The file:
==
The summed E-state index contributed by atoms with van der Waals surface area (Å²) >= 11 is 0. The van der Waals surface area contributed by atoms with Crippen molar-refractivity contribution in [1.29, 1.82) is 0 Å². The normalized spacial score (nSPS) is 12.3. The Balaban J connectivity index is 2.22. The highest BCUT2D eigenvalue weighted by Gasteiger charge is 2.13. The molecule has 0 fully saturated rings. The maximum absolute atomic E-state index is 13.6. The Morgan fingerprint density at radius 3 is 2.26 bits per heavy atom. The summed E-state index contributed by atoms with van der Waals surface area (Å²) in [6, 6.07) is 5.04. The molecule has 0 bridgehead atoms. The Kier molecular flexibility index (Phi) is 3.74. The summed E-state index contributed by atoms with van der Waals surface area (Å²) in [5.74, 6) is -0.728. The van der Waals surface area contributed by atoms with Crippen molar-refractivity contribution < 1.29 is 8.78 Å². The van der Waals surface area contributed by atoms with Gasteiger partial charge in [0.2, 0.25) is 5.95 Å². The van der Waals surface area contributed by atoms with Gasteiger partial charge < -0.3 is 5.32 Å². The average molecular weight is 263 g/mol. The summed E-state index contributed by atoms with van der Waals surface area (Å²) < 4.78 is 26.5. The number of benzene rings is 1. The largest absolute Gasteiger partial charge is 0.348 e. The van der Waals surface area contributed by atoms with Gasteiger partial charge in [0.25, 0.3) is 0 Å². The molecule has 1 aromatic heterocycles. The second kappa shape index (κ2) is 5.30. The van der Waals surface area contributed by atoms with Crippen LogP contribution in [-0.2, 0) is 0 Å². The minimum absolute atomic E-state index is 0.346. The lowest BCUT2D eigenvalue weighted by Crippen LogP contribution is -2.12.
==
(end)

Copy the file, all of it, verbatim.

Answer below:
The summed E-state index contributed by atoms with van der Waals surface area (Å²) >= 11 is 0. The van der Waals surface area contributed by atoms with Crippen molar-refractivity contribution in [1.29, 1.82) is 0 Å². The normalized spacial score (nSPS) is 12.3. The Balaban J connectivity index is 2.22. The highest BCUT2D eigenvalue weighted by Gasteiger charge is 2.13. The molecule has 0 fully saturated rings. The maximum absolute atomic E-state index is 13.6. The Morgan fingerprint density at radius 3 is 2.26 bits per heavy atom. The summed E-state index contributed by atoms with van der Waals surface area (Å²) in [6, 6.07) is 5.04. The molecule has 0 bridgehead atoms. The Kier molecular flexibility index (Phi) is 3.74. The summed E-state index contributed by atoms with van der Waals surface area (Å²) in [5.74, 6) is -0.728. The van der Waals surface area contributed by atoms with Crippen molar-refractivity contribution < 1.29 is 8.78 Å². The van der Waals surface area contributed by atoms with Gasteiger partial charge in [0.2, 0.25) is 5.95 Å². The van der Waals surface area contributed by atoms with Gasteiger partial charge < -0.3 is 5.32 Å². The average molecular weight is 263 g/mol. The summed E-state index contributed by atoms with van der Waals surface area (Å²) < 4.78 is 26.5. The number of benzene rings is 1. The largest absolute Gasteiger partial charge is 0.348 e. The van der Waals surface area contributed by atoms with Gasteiger partial charge in [0.25, 0.3) is 0 Å². The molecule has 1 aromatic heterocycles. The second kappa shape index (κ2) is 5.30. The van der Waals surface area contributed by atoms with Crippen LogP contribution in [-0.2, 0) is 0 Å². The minimum absolute atomic E-state index is 0.346. The lowest BCUT2D eigenvalue weighted by Crippen LogP contribution is -2.12.